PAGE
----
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Watch for Red Flags in the Farmland Market

November 16, 2012
By: Ed Clark, Top Producer Business and Issues Editor
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How do you term recent farmland sales in the Midwest in excess of $20,000 per acre? "Irrational exuberance," in the view of Brent Gloy, director, center for commercial agriculture, Purdue University.

Major jumps in exports were behind all four of major agricultural booms and increases in farmland values over the past century, this farm boom being no exception, adds Jason Henderson, economist with the Federal Reserve Bank of Kansas City. They both spoke at the American Bankers Association National Agricultural Bankers Conference in Milwaukee, Wis.

Power Hour webThe 2012 drought has not slowed down the rise in farmland values one whit, two years’ running of more than 20% year-over-year increases in the heartland. The drought’s only influence has been to increase the value of irrigated farmland faster than non-irrigated farmland the last couple of years, Henderson says.

One difference between this farm boom and the 1970s overall is that the debt-to-asset ratio this time around is low as many purchases have been made or mostly made with cash. But that could change. "When inflation hits the system, farmers will pile on debt," Henderson predicts.

In his view, bankers will be getting more calls from customers to participate in farmland loans. Moreover, while debt-to-asset ratios are low overall, a small percentage of producers hold a disproportionately high level of debt. "It’s not necessarily the debt, but who has it," he says. "The risk is in the tails." That means those with high levels of debt could have a big impact on the ag economy once the cycle turns.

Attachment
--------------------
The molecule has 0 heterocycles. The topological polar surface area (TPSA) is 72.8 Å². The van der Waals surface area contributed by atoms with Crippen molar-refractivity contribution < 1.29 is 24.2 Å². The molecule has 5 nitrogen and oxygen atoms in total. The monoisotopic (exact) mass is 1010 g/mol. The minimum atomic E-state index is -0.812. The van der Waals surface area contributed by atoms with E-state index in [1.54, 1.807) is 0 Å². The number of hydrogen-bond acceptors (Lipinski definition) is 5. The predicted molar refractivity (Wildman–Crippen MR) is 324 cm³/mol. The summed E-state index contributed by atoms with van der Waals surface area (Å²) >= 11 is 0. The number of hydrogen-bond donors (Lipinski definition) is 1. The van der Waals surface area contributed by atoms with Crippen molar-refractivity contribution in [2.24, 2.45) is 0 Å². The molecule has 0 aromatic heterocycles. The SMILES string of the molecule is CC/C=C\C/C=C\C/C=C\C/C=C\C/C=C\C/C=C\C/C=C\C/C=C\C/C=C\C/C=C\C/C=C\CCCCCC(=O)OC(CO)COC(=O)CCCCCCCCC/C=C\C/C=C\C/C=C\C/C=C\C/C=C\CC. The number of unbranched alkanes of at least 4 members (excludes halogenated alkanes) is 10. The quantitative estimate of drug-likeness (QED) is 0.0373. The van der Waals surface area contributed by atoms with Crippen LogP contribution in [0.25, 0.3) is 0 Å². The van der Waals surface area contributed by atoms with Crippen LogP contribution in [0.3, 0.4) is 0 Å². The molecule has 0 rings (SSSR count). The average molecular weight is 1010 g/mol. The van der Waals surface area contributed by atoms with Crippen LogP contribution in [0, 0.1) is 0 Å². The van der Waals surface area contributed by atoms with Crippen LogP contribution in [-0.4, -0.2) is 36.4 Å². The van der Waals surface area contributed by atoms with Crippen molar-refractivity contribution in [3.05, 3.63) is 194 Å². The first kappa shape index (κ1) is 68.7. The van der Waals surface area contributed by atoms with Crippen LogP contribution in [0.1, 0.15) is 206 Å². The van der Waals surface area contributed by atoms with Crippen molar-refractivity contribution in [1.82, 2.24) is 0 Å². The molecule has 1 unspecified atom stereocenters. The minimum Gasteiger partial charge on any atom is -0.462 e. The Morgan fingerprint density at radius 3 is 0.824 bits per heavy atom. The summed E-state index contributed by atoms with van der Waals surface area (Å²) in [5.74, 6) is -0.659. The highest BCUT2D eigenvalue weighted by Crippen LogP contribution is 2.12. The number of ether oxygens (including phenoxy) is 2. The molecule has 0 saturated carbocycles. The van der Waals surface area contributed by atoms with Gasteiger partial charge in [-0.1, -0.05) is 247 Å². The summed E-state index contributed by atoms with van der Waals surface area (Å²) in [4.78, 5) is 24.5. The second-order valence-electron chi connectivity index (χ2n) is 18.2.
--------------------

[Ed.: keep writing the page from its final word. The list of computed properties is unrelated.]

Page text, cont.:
There are warning signs that producers should not ignore, these experts say. A big one is USDA’s prediction that U.S. exports will plateau in the decade ahead. Moreover, at the same time production is gearing up here, our competitors are doing the same. For example, from 2000 to 2012, South American production of corn, soybeans, rice and wheat increased by 48%, while output in Former Soviet Union (FSU) nations increased by 26%.

Another is that the growth in corn demand for ethanol demand is likely to slow if it grows at all unless cellulosic ethanol becomes a marketplace reality, Gloy says. The good news is that ethanol is likely to continue to remain to be a large market for corn, but the rapid growth since 2008 is probably over. As a result, as corn production increases, corn ethanol as a percentage of total use will shrink modestly.

Another red flag, Gloy says, would be this: "Interest rates go up, but farmland values don’t come down." He adds that in the present environment, "costs can get out of control very quickly." The first lines of stress will be operating loans, he adds.

One concern is that "some out there are very bullish; 25% think corn prices will be $6 on up," he says. Trend yields could mean corn prices around $5/bu., possibly less, this coming fall, economists predict. As late as June, many were predicting $4-something corn fall 2012. The drought changed everything.

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